I was in the audience at Hill audi-
torium when you spoke there a year
or so ago." Whereupon the ice was so
succesfully broken that an astonish-
ing flood of conversation flowed forth.
Preparedness and the Blacklist fol-
lowed hot on the heels of the Press
and Germany, whereas "Peace At Any
Price"-well we won't go into details
about that.
At Detroit the boys modestly sought
their own ways, but they were recalled
to help the Honorable W. J. with his
suitcases. The passage through the
station was especially to be remem-
bered by all who witnessed it. The
two young men, both in white trousers,
and looking very hot, on each side
of the less elegantly dressed but equal-
ly hot statesman. With all the defer-
ence and courtesy so common to uni-
versity men, the young gentlemen as-
sisted the great man into his taxi,
and left him for other pleasures.
Except for a slight intellectual in-
digestion the young men seem none
the worse off for their adventure, and
on being interviewed, they admittef
that in all probability the experience
would make no immediate change it
their life plane.
THOMPSON FIGHTS UNDER GRILL
Lknsing, Mich., Aug. 1.-'Fighting
back all the way; Attorney James H.
Thompson yesterday stood several
hours of gruelling and merciless cross-
examination in the inquiry into his
acts as special executor in the 1,107
inheritance tax cases in which he was
appointed,
Explanation after explanation was
demanded by Attorney Alvah Cum-
mins, who conducted the questioning
for the prosecution.
Invariably Mr. Thompson fell back
behind the theory that from "my view.
point" he was not misrepresenting
anything in his letters to clients, nor
was he charging fees that were out of
reason for the work done.

Workmen on Gym
Grin Thru Sweat
APPEARAT CONCERT GrnTi Swa
____The only people who don't seem to
Fifth Number of Summer Faculty be affected by the weather these days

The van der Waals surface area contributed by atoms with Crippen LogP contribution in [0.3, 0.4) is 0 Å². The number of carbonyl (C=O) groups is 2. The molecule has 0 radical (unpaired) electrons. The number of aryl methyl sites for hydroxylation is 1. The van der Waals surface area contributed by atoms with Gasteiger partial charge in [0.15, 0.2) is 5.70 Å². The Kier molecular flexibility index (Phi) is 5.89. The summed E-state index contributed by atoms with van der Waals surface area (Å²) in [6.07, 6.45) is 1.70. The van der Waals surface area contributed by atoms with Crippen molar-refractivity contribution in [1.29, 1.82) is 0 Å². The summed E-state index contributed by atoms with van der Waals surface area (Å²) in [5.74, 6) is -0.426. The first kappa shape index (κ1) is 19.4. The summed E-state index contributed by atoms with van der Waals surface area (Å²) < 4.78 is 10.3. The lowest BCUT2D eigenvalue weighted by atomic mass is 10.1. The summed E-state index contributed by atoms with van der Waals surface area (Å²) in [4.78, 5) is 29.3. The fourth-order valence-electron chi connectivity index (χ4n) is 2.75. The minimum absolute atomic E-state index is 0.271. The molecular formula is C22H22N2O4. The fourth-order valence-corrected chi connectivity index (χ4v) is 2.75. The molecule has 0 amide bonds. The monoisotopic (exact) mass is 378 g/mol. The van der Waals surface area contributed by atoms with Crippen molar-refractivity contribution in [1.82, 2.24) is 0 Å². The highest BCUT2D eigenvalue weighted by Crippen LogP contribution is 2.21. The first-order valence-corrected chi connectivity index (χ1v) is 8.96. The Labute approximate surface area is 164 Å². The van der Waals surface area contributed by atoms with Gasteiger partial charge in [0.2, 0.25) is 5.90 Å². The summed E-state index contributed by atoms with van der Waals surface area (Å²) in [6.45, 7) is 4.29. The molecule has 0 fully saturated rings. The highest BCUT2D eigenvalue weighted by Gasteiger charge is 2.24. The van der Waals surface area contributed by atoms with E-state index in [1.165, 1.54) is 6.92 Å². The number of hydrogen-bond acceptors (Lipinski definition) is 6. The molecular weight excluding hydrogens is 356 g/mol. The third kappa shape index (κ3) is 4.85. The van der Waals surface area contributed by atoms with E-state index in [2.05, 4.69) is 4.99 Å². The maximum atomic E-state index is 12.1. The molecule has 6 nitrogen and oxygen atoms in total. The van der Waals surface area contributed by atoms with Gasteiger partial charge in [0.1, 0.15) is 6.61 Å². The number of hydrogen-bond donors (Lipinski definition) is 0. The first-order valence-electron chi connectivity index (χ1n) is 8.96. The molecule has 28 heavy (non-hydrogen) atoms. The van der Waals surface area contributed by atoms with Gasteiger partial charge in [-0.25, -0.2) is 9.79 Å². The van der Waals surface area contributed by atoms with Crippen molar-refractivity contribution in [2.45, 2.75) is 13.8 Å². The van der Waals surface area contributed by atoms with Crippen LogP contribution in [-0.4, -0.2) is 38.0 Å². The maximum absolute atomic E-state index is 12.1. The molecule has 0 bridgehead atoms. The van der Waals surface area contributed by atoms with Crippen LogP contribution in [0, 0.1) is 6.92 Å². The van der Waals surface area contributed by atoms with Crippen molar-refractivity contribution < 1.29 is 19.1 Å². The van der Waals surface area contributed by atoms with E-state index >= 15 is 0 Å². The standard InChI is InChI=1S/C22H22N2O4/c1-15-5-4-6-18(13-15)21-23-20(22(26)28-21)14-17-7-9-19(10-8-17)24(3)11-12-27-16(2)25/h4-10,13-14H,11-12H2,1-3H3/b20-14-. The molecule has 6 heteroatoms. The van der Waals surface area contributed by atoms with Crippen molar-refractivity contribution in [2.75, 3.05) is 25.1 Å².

Concert Will be Given To. are the men working on the roof of
miorrow Night Waterman gym. Through the worst
part of the day, when people usually
manage to sneak off for a swim or a
The fifth number on the summer shower, the workmen sit straddling
faculty concert series will be given in the beams, cursing cheerfully back and
Hill auditorium Wednesday evening, forth, yelling taunts at one another,
August 2, at 8:00 o'clock, at which and often bursting out into loud-echo-
time music lovers will have an oppor- ing laughter. As far as one could tell
tunity of hearing a young artist from from them, the thermometer might
Chicago who will appear as guest solo- stand at 70, with a strong, cool, wind
ist, and Albert Lockwood, pianist, who blowing from the west. When the mer-
is always welcome. cury is way up doesn't it make you
Miss Ruth Lowenberg, who has been feel a little-well, cheap?
coaching under Theodore Harrison
during the summer, is one of Chicago's No Y. BLOW-UP BEGAN IN CARS
popular young soloists, and during the
past year has been the soprano soloist
at B'Nai Sholem Temple Israel, the New York, August 1.-What appears
second largest temple in Chicago. She to be the first real evidence regarding
possesses a lyric soprano voice of the cause of the great Black Ton ex-
beautiful uality and sings with excel- plosion, Sunday, which rocked New
lent taste. York, Jersey City and nearby towns
Albert Lockwood, who always makes and-was heard in five states, came this
a deep impression on his audience, has afternoon in a statement from John
chosen an unusually attractive pro- Kilfoyley, No. 197 Baltic street, Brook-
gram, and the recital should prove lyn. Kilfoyley worked unloading am-
very interesting to Ann Arbor's music munition from freight cars Saturday.
loving public, In a statement made to Police Ser-

PUT "MOIESIN
COODCVPARLORS
Prof. A. S. Whitney Lectures on Solu-
tions of Problem of Religion
in Public Schools
"IIONOI" STUDENTS USE PONIES
By putting swimming pools in the
basements of churches and running
moving pictures showing Bible scenes
is the solution of the problem of non-
religious American youth offered by
Prof. A. S. Whitney in his lecture on
"Religion, the Church, the Bible, and
the Public Schools,' given yesterday
afternoon in the Science auditorium.
"Every child is, essentially re-
ligious," stated Professor Whitney at
the beginning of his lecture. "The an-
cients recognized this fact and taught
religion with general instruction in
their schools. Not till the time of
Luther was religion separated from
the public schools," said the lecturer,
in describing the modern institution of
a non-religious public school.
Professor Whitney quoted statistics
when showing how the modern youth